3. Perks up your mood

When you exercise, your body produces endorphins, your body’s natural pain killers, and increases levels of other feel-good brain chemicals. You get that “exercise glow,” which is your body’s temperature rising just a bit from your physical activity. These physical reactions can help perk up your mood. Mindful walking helps improve your mood and can decrease anxiety, depression, and stress levels (Gotink, 2016).

4. Doesn’t take much time

You don’t have to spend an hour doing mindful walking. Even doing a short walking meditation can improve your health. If you don’t enjoy or have a lot of time to exercise, walking meditation may change your mind. A small study found that being mindful while walking on the treadmill resulted in a better exercise experience even in people who do not enjoy exercising (Cox, 2018).

5. Gives you more energy

Physical movement, like walking, may help you sleep better at night, so you’ll be less tired and have more energy during the day (Wang, 2021). But some people are tired because their stress hormone (cortisol) levels are high, keeping them up at night. Walking meditation helps to lower this overstimulating hormone, so you’ll have more energy during the day when you need it (Prakhinkit, 2014).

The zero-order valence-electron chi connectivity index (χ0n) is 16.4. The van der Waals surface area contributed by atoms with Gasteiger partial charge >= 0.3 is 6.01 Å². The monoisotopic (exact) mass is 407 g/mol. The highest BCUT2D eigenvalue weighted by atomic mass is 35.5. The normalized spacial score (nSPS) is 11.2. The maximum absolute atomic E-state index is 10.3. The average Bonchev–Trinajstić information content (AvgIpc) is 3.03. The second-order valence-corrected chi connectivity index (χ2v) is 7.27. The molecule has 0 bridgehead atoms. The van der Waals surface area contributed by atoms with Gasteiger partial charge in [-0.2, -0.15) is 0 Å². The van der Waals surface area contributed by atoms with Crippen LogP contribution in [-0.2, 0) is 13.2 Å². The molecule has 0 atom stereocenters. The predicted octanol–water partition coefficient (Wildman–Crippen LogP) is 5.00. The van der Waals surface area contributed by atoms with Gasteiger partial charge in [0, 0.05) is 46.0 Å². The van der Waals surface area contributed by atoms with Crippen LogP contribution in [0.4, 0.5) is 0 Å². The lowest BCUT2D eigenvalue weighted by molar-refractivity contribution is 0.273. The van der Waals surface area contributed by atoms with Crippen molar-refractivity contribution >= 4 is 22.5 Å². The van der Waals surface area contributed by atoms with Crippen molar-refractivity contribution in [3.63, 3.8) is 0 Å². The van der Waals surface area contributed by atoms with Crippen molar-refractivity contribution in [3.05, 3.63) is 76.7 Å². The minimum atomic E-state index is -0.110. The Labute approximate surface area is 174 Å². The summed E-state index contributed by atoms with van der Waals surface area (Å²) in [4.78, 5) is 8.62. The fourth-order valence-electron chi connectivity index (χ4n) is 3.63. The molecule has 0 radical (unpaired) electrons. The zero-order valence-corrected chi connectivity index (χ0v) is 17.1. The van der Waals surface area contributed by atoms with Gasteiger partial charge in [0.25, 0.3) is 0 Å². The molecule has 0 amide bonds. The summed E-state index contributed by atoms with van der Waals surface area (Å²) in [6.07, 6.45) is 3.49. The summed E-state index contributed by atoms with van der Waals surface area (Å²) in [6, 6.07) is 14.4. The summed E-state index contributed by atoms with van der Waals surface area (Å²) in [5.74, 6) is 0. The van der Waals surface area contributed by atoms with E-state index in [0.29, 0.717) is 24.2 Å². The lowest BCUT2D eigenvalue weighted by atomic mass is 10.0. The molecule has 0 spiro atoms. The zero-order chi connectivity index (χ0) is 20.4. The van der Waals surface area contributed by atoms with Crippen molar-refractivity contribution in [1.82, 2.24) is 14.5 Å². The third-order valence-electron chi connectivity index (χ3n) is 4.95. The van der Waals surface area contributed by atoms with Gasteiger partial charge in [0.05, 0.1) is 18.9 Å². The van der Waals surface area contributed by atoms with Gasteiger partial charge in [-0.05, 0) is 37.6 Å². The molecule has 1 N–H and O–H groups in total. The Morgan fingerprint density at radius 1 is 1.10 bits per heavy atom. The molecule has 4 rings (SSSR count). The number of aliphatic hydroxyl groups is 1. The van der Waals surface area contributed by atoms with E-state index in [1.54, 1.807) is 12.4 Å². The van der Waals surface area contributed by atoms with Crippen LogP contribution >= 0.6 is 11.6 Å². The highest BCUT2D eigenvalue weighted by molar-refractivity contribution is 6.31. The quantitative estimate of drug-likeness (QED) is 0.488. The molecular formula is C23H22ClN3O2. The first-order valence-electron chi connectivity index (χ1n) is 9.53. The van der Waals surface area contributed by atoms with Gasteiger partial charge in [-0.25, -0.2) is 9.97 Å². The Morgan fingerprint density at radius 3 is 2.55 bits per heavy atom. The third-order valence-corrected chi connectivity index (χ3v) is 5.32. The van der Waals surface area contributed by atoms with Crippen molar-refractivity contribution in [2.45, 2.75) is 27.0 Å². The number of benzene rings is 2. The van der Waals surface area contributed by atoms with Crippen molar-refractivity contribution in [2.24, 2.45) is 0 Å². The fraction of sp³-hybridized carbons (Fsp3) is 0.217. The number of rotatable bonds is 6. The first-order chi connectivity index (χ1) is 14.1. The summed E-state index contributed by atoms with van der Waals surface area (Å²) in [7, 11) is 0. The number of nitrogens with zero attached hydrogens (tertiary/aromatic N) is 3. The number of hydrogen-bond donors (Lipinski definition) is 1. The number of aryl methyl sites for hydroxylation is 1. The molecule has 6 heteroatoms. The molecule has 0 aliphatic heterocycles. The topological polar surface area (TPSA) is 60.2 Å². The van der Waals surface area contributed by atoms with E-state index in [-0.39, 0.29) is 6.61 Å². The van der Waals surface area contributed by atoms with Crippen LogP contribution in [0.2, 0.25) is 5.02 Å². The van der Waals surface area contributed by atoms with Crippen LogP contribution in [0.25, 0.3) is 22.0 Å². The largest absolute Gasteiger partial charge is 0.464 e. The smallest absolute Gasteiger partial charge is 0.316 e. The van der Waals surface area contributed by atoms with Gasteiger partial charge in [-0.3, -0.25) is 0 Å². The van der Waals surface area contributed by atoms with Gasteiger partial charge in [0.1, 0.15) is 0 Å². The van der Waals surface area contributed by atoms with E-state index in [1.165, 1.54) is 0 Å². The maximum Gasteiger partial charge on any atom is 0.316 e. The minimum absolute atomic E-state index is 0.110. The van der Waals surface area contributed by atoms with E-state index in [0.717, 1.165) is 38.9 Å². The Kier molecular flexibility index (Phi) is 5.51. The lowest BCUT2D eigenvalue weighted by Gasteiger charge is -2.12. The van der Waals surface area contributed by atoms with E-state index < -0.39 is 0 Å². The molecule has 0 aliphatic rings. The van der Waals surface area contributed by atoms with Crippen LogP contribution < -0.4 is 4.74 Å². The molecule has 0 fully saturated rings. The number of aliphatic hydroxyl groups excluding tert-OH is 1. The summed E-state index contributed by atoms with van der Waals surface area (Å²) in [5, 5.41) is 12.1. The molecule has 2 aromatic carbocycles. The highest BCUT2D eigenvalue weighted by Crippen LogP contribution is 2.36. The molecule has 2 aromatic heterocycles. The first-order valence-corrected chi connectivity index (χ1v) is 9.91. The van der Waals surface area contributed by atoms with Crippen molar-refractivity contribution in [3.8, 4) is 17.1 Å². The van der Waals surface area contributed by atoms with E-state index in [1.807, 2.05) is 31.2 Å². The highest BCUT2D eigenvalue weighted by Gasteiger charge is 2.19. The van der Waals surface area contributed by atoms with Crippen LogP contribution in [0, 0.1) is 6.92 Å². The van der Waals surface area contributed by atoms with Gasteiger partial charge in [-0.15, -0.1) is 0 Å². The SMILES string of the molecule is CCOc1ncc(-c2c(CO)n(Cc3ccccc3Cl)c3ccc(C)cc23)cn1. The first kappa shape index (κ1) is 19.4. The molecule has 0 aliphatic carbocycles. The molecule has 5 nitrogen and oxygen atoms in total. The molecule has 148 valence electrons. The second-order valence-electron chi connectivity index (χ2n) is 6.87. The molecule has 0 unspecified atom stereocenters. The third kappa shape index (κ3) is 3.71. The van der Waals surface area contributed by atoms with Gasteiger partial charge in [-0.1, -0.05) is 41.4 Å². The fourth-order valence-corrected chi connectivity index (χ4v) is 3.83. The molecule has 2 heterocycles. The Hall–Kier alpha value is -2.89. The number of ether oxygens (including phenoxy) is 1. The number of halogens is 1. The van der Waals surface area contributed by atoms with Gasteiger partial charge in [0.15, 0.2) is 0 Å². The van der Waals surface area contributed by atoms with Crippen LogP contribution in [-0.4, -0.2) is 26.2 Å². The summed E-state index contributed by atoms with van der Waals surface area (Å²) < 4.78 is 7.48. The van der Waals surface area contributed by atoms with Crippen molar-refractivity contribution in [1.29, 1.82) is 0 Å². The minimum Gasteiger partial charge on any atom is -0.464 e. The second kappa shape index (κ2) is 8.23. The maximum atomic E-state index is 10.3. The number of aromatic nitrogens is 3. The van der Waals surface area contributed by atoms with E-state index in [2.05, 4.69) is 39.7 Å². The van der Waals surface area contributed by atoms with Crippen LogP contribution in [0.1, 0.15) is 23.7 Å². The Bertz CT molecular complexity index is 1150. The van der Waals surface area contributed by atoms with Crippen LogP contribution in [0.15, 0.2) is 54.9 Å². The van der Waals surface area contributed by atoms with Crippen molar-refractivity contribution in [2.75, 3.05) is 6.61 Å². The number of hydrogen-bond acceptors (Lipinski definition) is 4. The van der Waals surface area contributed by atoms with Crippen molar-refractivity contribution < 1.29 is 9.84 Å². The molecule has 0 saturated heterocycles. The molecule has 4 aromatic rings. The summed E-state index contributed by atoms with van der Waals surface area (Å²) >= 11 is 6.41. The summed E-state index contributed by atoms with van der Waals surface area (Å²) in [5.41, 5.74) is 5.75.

6. Increases your willpower

Mindfulness exercises help strengthen the parts of your brain that motivate behavior and reward processing. If you’ve been trying to stop addictive-style behaviors that require willpower, like drinking alcohol, smoking, or overeating sugar, walking meditation may help (Garland, 2018).

7. Helps your physical balance